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May be I'm missing something, but it's not clear for me, should I buy license for fonts, if I just use system wide available fonts in iOS application?

I'm not distributing fonts, i just specifying it's names for displaying labels.

It would be great to see explicit terms and agreements.

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closed as off-topic by Pang, Dustin, cel, tux3, Eric D. Jun 12 '15 at 13:06

  • This question does not appear to be about programming within the scope defined in the help center.
If this question can be reworded to fit the rules in the help center, please edit the question.

I'm voting to close this question as off-topic because it is about licensing / copyright / intellectual property / terms / agreement / legal issues, not programming or software development. See the help center for more. – Pang Jun 12 '15 at 1:35
up vote 6 down vote accepted

Fun fact: typefaces are not protected under U.S. copyright:

However, the explicit binary files representing them can be. (And the ones that ship with iOS all probably are.) Yet as long as you're not shipping binary font files around...and only referring to them by're fine. No problem.

If you want to read some legalese about fonts, and see some of the FSF's take on font use in software, here's an article:

Additional fun fact: here's a list of the fonts in IOS:

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Thank you! It seems strange that list of system wide available fonts is not provided on official developer resources. And the list on related to latest iOS 5.0. These facts make a bit of confusion. – rudyryk Oct 18 '11 at 9:05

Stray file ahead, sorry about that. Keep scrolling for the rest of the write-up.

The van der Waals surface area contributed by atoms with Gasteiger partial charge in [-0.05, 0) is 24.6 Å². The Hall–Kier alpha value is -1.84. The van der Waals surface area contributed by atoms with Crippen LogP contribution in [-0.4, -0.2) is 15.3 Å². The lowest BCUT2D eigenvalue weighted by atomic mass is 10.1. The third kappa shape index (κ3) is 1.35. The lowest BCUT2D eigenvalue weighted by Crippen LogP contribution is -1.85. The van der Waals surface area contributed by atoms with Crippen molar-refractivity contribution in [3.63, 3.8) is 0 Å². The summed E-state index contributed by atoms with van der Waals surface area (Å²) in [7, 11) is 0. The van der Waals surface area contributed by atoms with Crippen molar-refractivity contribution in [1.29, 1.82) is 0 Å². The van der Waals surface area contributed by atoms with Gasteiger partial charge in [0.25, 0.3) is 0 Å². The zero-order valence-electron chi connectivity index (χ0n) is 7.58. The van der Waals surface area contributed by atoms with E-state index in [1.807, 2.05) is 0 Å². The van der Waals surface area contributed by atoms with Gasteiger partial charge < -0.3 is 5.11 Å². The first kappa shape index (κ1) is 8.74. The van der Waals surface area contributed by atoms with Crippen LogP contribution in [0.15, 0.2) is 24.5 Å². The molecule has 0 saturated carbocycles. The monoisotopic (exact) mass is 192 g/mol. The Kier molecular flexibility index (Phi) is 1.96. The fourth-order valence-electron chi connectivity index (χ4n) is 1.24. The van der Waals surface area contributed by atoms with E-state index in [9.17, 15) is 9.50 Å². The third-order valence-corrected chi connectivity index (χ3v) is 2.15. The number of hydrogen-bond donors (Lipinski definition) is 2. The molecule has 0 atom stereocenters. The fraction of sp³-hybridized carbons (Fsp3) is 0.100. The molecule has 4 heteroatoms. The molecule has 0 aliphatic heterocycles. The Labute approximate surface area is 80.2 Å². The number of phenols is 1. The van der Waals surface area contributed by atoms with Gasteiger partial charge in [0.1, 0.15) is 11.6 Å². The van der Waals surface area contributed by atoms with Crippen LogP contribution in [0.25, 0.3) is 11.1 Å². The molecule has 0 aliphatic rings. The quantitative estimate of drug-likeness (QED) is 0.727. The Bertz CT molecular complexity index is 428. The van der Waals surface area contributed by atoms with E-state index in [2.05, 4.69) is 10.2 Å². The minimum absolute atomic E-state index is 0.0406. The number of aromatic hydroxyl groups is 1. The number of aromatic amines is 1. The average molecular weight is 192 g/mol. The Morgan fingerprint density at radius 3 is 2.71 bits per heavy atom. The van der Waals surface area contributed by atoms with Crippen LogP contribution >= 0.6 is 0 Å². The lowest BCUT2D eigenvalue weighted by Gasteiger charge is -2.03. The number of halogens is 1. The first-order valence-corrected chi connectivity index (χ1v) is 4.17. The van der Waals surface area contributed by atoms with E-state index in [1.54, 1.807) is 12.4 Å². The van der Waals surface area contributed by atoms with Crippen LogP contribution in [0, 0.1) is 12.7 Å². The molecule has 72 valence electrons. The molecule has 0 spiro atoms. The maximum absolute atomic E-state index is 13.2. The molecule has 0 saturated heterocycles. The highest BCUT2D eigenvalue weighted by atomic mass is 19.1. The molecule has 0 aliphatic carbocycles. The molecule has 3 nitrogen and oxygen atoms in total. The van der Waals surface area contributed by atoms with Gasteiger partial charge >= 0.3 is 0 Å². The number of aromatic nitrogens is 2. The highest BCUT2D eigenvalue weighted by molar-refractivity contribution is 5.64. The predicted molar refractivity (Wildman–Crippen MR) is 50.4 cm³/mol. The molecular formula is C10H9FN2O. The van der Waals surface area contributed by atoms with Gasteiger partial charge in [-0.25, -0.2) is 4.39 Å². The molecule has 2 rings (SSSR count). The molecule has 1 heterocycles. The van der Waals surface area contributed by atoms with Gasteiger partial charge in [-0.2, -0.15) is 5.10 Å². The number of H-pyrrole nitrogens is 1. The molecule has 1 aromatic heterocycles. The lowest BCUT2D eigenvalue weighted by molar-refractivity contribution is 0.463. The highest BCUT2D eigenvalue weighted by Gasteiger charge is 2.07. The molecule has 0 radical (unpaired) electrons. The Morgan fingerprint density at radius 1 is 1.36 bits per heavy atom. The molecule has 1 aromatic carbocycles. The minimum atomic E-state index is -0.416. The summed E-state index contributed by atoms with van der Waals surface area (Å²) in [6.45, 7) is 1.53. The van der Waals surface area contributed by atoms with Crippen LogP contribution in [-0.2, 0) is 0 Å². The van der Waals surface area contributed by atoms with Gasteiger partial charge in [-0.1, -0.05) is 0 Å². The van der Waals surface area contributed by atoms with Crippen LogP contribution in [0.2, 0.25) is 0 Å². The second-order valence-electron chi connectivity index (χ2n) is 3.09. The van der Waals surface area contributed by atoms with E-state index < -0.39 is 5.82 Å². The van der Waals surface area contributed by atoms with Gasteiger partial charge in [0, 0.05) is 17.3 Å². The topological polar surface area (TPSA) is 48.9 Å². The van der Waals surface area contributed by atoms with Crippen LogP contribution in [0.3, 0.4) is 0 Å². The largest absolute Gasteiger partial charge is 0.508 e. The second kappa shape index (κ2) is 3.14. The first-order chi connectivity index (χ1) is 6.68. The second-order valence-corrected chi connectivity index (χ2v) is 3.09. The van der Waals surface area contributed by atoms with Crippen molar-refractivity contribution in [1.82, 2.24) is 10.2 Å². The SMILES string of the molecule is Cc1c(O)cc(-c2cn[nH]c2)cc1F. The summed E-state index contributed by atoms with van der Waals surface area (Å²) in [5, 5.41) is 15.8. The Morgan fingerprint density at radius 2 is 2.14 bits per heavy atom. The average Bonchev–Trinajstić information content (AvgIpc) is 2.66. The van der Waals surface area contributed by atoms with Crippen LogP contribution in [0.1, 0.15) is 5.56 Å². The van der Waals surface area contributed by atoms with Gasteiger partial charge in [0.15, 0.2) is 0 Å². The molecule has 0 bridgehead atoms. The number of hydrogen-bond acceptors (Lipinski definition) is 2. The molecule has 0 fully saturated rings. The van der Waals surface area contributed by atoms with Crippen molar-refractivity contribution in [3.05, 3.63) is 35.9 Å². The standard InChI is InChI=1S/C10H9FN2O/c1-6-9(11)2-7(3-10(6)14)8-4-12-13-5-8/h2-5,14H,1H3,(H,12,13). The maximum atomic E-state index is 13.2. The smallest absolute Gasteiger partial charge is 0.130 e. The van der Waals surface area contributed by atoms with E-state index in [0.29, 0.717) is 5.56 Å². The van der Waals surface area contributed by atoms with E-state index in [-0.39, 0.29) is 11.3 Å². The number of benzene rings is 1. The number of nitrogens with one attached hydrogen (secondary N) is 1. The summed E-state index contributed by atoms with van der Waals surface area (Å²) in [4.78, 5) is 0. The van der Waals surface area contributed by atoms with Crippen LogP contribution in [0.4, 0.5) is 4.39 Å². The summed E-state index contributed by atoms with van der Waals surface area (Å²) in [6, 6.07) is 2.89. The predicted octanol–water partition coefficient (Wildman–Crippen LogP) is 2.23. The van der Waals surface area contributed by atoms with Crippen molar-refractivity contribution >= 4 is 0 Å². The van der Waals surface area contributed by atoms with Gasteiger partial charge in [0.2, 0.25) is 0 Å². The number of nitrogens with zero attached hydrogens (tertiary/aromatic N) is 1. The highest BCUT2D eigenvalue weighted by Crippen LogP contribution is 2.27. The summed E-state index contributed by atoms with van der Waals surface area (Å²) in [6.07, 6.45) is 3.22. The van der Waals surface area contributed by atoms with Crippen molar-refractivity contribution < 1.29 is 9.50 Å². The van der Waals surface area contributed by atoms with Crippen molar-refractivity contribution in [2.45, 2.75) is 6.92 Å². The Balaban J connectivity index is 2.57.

Licenses for fonts or other media included in iOS or OSX have already been paid by Apple for including in their operating system. This means that you can use them freely(they've already been paid for), but you don't have any rights and can't redistribute them.

Using system-provided fonts in your app is like using Helvetica when writing a desktop document. You don't have to pay a license for it, 'cause Apple did when including it in the OS.

If, on the other hand, you want to use a commercial font not already provided by the OS developer, then you will need to license it.

PS. same goes for art or sounds provided by the system versus custom others that you want to add in your app.

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"This means that you can use them freely(they've already been paid for), but you don't have any rights and can't redistribute them." Does this stated explicitly in agreements? Terms of Usage or something like that. I've looked for it, but didn't managed. – rudyryk Oct 18 '11 at 9:31

It is important to note that while you'll most likely have to get addition license to include the font binary inside the app, you can create all the required captions as image files and make use of them without any charges.

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